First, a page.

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Analytic Play Review Of The Taming Of

The Shrew Essay, Research Paper

The Taming Of The Shrew by William Shakespeare

is probably one of Shakespeare’s earliest comedies. Its plot is derived

from the popular ‘war of the sexes’ theme in which males and females are

pitted against one another for dominance in marriage. The play begins with

an induction in which a drunkard, Christopher Sly, is fooled into believing

he is a king and has a play performed for him. The play he watches is what

constitutes the main body of The Taming Of The Shrew. In it, a wealthy

land owner, Baptista Minola, attempts to have his two daughters married.

One is very shrewish, Katherine, while the other is the beautiful and gentle

Bianca. In order to ensure Katherine is married, Baptista disallows Bianca

to be espoused until Katherine is wed, forcing the many suitors to Bianca

to find a mate for Katherine in order for them to vie for Bianca’s love.

Many critics of the play condemn it for the blatant sexist attitude it

has toward women but closer examination of the play and the intricacies

of its structure reveal that it is not merely a story of how men should

‘put women in their place’. The play is, in fact, a comedy about an assertive

woman coping with how she is expected to act in the society of the late

sixteenth century and of how one must obey the unwritten rules of a society

to be accepted in it. Although the play ends with her outwardly conforming

to the norms of society, this is in action only, not in mind. Although

she assumes the role of the obedient wife, inwardly she still retains her

assertiveness. Most of the play’s humour comes from the way in which characters

create false realities by disguising themselves as other people, a device

first introduced in the induction. Initially this is accomplished by having

Christopher Sly believe he is someone he is not and then by having the

main play performed for him. By putting The Taming Of The Shrew in a ‘play

within a play’ structure, Shakespeare immediately lets the audience know

that the play is not real thus making all events in the play false realities.

Almost all characters in the play take on identities other than their own

at some point of time during the play. Sly as a king, Tranio as Lucentio,

Lucentio as Cambio, Hortensio as Litio and the pedant as Vicentio are all

examples of this. Another example of this is Katherine as an obedient wife.

In The Taming Of The Shrew, courtship and

marriage are not so much the result of love but rather an institution of

society that people are expected to take part in. As a result of the removal

of romance from marriage, suitors are judged, not by their love for a woman,

but by how well they can provide for her. All suitors compare the dowry

each can bring to the marriage and the one with the most to offer ‘wins’

the woman’s hand in marriage. This competition for marriage is like a game

to the characters of the play. While discussing the courtship of Bianca

with Gremio, Hortensio says “He that runs fastest gets\ The ring” (Act

I, scene i, l. 140-141) likening receiving permission to wed Bianca to

winning a race. In the game, however, women are treated like objects that

can be bought and sold rather than as human beings. This is expected since

the society is a patriarchal one. For example, Lucentio, Tranio and Petruchio

are all defined with reference to their fathers and all the elderly authority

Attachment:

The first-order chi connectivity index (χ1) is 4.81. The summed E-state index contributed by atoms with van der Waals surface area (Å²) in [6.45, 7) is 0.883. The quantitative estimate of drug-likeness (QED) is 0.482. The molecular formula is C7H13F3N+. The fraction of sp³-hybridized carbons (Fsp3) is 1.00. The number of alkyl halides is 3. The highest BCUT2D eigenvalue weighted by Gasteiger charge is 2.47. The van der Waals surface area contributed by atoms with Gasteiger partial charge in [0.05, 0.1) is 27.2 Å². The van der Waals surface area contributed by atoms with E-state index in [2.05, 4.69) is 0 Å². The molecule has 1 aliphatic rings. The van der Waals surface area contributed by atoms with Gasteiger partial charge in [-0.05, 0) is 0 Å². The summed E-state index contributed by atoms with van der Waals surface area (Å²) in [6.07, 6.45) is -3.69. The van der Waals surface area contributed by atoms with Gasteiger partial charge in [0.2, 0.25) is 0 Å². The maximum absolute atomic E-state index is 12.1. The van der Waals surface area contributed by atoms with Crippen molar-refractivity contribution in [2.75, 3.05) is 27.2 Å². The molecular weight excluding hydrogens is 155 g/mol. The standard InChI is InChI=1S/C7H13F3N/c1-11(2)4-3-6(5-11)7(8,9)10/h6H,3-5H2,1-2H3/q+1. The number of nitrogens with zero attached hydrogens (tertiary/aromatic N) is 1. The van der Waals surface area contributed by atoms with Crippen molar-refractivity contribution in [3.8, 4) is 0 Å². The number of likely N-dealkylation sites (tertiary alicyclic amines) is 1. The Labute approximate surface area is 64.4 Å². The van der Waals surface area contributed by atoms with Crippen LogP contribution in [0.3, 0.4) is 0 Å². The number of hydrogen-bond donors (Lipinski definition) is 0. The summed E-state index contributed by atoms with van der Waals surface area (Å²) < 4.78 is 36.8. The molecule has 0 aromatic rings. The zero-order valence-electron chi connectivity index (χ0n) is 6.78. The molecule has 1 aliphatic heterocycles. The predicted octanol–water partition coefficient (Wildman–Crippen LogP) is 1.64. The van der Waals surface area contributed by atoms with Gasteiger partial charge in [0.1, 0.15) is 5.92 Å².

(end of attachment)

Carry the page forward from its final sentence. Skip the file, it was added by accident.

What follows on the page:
figures, like Baptista and Vicentio, are men. The taming of Katherine is

not a women’s shrewishness being cured as much as it is a woman being taught

the rules of the ‘patriarchal game’. Katherine has learned how to be assertive

and with this knowledge is able to control men, and a woman controlling

a man is considered ‘against the rules’ of the game. The play ends with

Katherine proving that she is truly cured of her ’shrewishness’ and is

the most obedient of the three newlywed wives at the end of the play.

This is demonstrated in her soliloquy when

she lectures the other wives on the proper way in which a woman should

behave: I am ashamed that women are so simple To offer war where they should

kneel for peace, Or seek rule, supremacy, and sway, When they are bound

to serve, love, and obey. (Act V, scene ii, l. 161 – 164) Although most

critics interpret the play as being that of a woman finally acting the

way in which she is supposed to act, it is difficult to believe that a

character as vibrant and strong-willed as Katherine is changed so easily.

Following with the device of false realities that Shakespeare set in place

so early in the play, it would seem more logical that Katherine would simply

be acting the part of ‘the obedient wife’ in order to be accepted in the

society in which she lives. Katherine can ‘play a part’ very well and can

even enjoy doing it. This is shown on the road to Padua from Petruchio’s

house when Kate is forced to address Vincentio as a woman and says, “Young

budding virgin, fair and fresh and sweet” (Act IV, scene v, l. 37).

The Taming Of The Shrew is a light-hearted

comedy that is better seen than read. This is especially true since a lot

of the humour in it is physical or ’slapstick’ humour which is possible

only on stage. The complexity of the play is refreshing, as many of the

modern plays of today are quite linear and do little to keep a reader’s

attention. Another favourable aspect of it is the subplot involving Lucentio

and Bianca which lends itself as the basis for many humourous moments,

most notably between Lucentio, Hortensio and Bianca. The obvious sexist

attitude of the play does not hinder it because of the reasons stated above.

One must also take into account the attitudes of sixteenth century England

and the fact that the play is a comedy and is not meant to be taken seriously.